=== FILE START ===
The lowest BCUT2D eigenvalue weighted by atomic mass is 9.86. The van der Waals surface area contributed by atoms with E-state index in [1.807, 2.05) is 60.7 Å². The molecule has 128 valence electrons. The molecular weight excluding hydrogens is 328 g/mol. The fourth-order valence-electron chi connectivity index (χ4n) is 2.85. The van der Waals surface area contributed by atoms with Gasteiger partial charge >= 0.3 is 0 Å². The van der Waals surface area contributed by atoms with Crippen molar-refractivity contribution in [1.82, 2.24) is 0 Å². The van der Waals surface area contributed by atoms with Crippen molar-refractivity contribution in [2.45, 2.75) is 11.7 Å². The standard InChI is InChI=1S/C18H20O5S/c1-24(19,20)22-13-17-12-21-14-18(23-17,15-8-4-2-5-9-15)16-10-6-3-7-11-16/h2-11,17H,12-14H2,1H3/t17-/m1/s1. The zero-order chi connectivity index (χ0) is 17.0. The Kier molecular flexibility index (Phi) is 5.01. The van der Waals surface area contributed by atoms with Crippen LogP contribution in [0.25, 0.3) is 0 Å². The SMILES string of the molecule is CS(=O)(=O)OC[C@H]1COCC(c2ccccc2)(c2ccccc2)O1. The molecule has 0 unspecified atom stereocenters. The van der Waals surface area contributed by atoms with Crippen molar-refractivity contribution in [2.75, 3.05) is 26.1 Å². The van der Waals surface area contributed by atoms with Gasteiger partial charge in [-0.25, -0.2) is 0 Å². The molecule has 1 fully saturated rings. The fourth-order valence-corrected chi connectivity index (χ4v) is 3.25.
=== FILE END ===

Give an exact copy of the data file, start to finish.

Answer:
The lowest BCUT2D eigenvalue weighted by atomic mass is 9.86. The van der Waals surface area contributed by atoms with E-state index in [1.807, 2.05) is 60.7 Å². The molecule has 128 valence electrons. The molecular weight excluding hydrogens is 328 g/mol. The fourth-order valence-electron chi connectivity index (χ4n) is 2.85. The van der Waals surface area contributed by atoms with Gasteiger partial charge >= 0.3 is 0 Å². The van der Waals surface area contributed by atoms with Crippen molar-refractivity contribution in [1.82, 2.24) is 0 Å². The van der Waals surface area contributed by atoms with Crippen molar-refractivity contribution in [2.45, 2.75) is 11.7 Å². The standard InChI is InChI=1S/C18H20O5S/c1-24(19,20)22-13-17-12-21-14-18(23-17,15-8-4-2-5-9-15)16-10-6-3-7-11-16/h2-11,17H,12-14H2,1H3/t17-/m1/s1. The zero-order chi connectivity index (χ0) is 17.0. The Kier molecular flexibility index (Phi) is 5.01. The van der Waals surface area contributed by atoms with Crippen LogP contribution in [0.25, 0.3) is 0 Å². The SMILES string of the molecule is CS(=O)(=O)OC[C@H]1COCC(c2ccccc2)(c2ccccc2)O1. The molecule has 0 unspecified atom stereocenters. The van der Waals surface area contributed by atoms with Crippen molar-refractivity contribution in [2.75, 3.05) is 26.1 Å². The van der Waals surface area contributed by atoms with Gasteiger partial charge in [-0.25, -0.2) is 0 Å². The molecule has 1 fully saturated rings. The fourth-order valence-corrected chi connectivity index (χ4v) is 3.25.